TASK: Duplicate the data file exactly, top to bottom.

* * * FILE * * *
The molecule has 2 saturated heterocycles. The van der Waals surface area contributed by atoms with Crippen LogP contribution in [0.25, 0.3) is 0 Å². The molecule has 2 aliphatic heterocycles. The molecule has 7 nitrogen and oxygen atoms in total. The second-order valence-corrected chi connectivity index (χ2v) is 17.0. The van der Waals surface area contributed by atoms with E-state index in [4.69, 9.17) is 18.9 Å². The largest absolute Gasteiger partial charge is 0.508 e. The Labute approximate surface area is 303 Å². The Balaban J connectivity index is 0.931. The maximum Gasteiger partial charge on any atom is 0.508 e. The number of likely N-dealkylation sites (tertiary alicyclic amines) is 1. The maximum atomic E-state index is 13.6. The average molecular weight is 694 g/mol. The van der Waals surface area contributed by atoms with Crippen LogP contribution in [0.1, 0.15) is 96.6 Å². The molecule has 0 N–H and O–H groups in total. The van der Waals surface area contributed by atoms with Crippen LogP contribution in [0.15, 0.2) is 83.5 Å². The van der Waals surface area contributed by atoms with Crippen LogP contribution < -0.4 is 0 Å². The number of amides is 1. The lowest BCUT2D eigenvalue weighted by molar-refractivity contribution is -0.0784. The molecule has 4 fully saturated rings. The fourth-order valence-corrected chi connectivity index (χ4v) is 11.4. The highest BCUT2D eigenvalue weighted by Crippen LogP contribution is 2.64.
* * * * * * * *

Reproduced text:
The molecule has 2 saturated heterocycles. The van der Waals surface area contributed by atoms with Crippen LogP contribution in [0.25, 0.3) is 0 Å². The molecule has 2 aliphatic heterocycles. The molecule has 7 nitrogen and oxygen atoms in total. The second-order valence-corrected chi connectivity index (χ2v) is 17.0. The van der Waals surface area contributed by atoms with E-state index in [4.69, 9.17) is 18.9 Å². The largest absolute Gasteiger partial charge is 0.508 e. The Labute approximate surface area is 303 Å². The Balaban J connectivity index is 0.931. The maximum Gasteiger partial charge on any atom is 0.508 e. The number of likely N-dealkylation sites (tertiary alicyclic amines) is 1. The maximum atomic E-state index is 13.6. The average molecular weight is 694 g/mol. The van der Waals surface area contributed by atoms with Crippen LogP contribution in [0.1, 0.15) is 96.6 Å². The molecule has 0 N–H and O–H groups in total. The van der Waals surface area contributed by atoms with Crippen LogP contribution in [0.15, 0.2) is 83.5 Å². The van der Waals surface area contributed by atoms with Crippen LogP contribution < -0.4 is 0 Å². The number of amides is 1. The lowest BCUT2D eigenvalue weighted by molar-refractivity contribution is -0.0784. The molecule has 4 fully saturated rings. The fourth-order valence-corrected chi connectivity index (χ4v) is 11.4. The highest BCUT2D eigenvalue weighted by Crippen LogP contribution is 2.64.